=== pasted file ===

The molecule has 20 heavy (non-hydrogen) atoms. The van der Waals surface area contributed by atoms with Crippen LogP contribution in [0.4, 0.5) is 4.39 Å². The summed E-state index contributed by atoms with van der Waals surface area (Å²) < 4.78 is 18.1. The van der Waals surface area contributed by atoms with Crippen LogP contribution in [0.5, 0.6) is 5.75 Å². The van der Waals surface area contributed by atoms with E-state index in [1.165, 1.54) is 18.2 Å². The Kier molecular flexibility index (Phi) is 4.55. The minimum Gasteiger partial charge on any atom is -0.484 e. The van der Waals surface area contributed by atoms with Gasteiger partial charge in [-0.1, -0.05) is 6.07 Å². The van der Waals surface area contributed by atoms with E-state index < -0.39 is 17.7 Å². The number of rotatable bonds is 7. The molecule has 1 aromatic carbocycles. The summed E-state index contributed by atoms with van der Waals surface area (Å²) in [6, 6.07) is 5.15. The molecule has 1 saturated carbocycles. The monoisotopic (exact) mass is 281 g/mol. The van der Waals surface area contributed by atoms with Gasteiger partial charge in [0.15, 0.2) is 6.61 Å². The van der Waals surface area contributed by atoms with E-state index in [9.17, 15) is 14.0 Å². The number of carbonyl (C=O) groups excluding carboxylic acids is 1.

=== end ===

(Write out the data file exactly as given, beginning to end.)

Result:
The molecule has 20 heavy (non-hydrogen) atoms. The van der Waals surface area contributed by atoms with Crippen LogP contribution in [0.4, 0.5) is 4.39 Å². The summed E-state index contributed by atoms with van der Waals surface area (Å²) < 4.78 is 18.1. The van der Waals surface area contributed by atoms with Crippen LogP contribution in [0.5, 0.6) is 5.75 Å². The van der Waals surface area contributed by atoms with E-state index in [1.165, 1.54) is 18.2 Å². The Kier molecular flexibility index (Phi) is 4.55. The minimum Gasteiger partial charge on any atom is -0.484 e. The van der Waals surface area contributed by atoms with Gasteiger partial charge in [-0.1, -0.05) is 6.07 Å². The van der Waals surface area contributed by atoms with E-state index < -0.39 is 17.7 Å². The number of rotatable bonds is 7. The molecule has 1 aromatic carbocycles. The summed E-state index contributed by atoms with van der Waals surface area (Å²) in [6, 6.07) is 5.15. The molecule has 1 saturated carbocycles. The monoisotopic (exact) mass is 281 g/mol. The van der Waals surface area contributed by atoms with Gasteiger partial charge in [0.15, 0.2) is 6.61 Å². The van der Waals surface area contributed by atoms with E-state index in [9.17, 15) is 14.0 Å². The number of carbonyl (C=O) groups excluding carboxylic acids is 1.